Don Pesci: Two roads diverge widely in the Nutmeg State

-- Photo by Global Jet The ever-expanding main campus of the University of Connecticut, in Storrs.

-- Photo by Global Jet

The ever-expanding main campus of the University of Connecticut, in Storrs.

“When the enemy is making a false movement we must take good care not to interrupt him” -- Napoleon

That the Connecticut compromise budget is predominantly a Democrat production should come as a surprise to no one. Weighing gains and losses in the scales, the left in Connecticut, best represented by House Speaker Joe Aresimowicz, a union employee, has prevailed over its opponents.

The state’s capital,  Hartford, teetering on the brink of bankruptcy, will receive a bailout from state taxpayers, at best a temporary solution to long-brewing, unresolved problems centering on the city’s hegemonic political structure, and a virtual guarantee that the city’s political shakers and movers will be bellying up to the bailout bar again in the not too distant future. University of Connecticut funding, cut in the Republican budget that had passed both Houses of the General Assembly, has been restored. Major changes in employee pensions, a prominent feature in the Republican budget, were dropped – but not, Republicans remind us, as a campaign issue.

Democrats yielded on shifting teacher pension costs to municipalities, a major feature of Gov. Dannel Malloy’s rule by executive order regime. Republicans did succeed in imposing a cap on state spending as well as limits on the bonding of long-term capital projects, though they would be wise to make certain that proper enabling legislation is attached to the measures.  Some months ago,  state Atty. Gen.  George Jepsen advised that the constitutional cap on spending, a feature of the Gov. Lowell Weicker income-tax measure, was unconstitutional because the General Assembly had never supplied definitions necessary to enable the bill.

Taxes, a litmus test issue for Republicans, will be increasing – again. Malloy, the outgoing Democratic governor has now, with the concurrence of the dominant Democratic General Assembly, raised taxes three times. The lame-duck governor is the author and inspiration of the largest and second largest tax increases in state history, one of the reasons his approval rating is in the tank.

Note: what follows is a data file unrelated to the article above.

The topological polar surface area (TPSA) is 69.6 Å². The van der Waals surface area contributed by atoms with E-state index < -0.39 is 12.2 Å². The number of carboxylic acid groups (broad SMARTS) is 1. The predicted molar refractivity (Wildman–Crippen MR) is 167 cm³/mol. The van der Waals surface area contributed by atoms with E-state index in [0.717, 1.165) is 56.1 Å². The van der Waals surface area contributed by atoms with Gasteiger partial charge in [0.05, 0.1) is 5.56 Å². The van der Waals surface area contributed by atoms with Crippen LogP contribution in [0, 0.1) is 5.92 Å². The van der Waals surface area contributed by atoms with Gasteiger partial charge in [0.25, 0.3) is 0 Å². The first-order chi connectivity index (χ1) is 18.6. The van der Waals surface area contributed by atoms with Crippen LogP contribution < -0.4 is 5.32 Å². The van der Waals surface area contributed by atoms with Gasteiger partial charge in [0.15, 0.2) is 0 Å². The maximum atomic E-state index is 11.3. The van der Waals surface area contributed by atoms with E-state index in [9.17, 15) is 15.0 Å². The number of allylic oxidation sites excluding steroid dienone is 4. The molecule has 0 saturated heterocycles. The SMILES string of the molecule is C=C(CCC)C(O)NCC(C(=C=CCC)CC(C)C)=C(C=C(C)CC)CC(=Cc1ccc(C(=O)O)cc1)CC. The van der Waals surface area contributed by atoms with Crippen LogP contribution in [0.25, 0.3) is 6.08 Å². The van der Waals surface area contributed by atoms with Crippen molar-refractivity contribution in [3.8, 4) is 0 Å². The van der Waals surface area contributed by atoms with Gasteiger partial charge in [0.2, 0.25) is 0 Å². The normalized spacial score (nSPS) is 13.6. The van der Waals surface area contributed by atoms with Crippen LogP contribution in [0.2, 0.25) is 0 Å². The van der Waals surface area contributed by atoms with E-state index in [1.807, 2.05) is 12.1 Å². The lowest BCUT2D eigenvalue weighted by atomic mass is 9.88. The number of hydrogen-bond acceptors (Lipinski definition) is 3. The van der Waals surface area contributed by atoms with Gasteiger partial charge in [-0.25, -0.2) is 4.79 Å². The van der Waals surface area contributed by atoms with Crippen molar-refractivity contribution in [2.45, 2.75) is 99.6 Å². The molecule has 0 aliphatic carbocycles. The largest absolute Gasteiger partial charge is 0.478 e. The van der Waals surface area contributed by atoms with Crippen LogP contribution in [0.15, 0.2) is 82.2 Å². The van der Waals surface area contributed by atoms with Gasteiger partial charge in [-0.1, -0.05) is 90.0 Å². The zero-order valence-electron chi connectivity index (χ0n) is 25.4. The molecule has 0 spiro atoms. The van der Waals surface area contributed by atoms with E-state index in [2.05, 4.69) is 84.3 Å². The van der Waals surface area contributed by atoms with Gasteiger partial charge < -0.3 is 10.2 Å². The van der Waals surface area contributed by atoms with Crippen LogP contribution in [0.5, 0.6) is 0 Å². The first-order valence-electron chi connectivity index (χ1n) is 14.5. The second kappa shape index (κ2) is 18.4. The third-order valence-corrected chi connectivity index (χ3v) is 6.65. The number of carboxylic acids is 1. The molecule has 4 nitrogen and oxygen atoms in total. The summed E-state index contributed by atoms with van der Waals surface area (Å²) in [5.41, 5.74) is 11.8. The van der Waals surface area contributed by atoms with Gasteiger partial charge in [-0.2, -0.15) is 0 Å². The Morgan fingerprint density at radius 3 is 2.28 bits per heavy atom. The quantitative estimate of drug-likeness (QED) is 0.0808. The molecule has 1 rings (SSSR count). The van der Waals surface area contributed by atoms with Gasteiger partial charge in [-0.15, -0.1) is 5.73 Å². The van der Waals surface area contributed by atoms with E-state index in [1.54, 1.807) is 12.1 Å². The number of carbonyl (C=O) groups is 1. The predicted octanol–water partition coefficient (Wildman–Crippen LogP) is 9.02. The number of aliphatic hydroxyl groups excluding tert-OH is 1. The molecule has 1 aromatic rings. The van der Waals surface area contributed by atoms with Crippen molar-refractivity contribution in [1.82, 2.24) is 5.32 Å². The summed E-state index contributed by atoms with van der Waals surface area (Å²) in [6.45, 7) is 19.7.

In a pot calling the kettle black political strategy, much will be made by Democrats in upcoming campaigns of Republican duplicity on the matter, although it will be obvious to all that Republicans yielded to a superior political force wielded by Democrats. Not sweet reason -- Democrats were never interested in palavering with Republicans on budget matters -- but superior force and numbers wielded by Democrats shaped the final budget product.   

Malloy’s reaction to the compromise budget was, some think, bitter – possibly because he was excluded from deliberations on what many hope may be the final budget product in Connecticut – but perfectly in keeping with his overbearing nature. General Assembly members wanted a budget they could live with; which is to say, they wanted a budget they could campaign on. Malloy, who bade goodbye to future campaigns months ago, need no longer struggle to run on his lamentable record in office. Had he chosen to run again, he doubtless would have sunk the re-election prospects of his fellow Democrats.

The compromise budget – such as it is – should be considered a prelude to the upcoming 2018 elections.

Most savvy Democrats instinctively understand they need to put some distance between non-lame duck Democrat legislators and Malloy, Connecticut’s self-immolating governor. And it is this perception that has made them amenable to compromise, even as it has raised Malloy’s hackles.

If Malloy does veto the compromise budget, “the bad” will be on Democrats. If the budget in its current form is not vetoed or passes as a result of a successful veto override, both Republicans and Democrats will be able to run in the upcoming elections as pragmatic compromisers.

In the seemingly endless prelude to the budget, both parties had staked out positions on the economy and society that are widely divergent, the cause, some commentators have said, of the long budget standoff. With the passage at last of a compromise budget, divergence between both parties will increase rather than diminish – because this divergence is rooted in two competing and opposite visions of government.

Never in Connecticut history has it been more true that the destination of the state will depend on the road taken as determined by upcoming elections, which is simply a way of saying that votes will determine Connecticut’s now precarious future. And this time there will be no retreat from the road that will, in Robert Frost’s formulation, “make all the difference.” 

Don Pesci is a Vernon, Conn.-based journalist.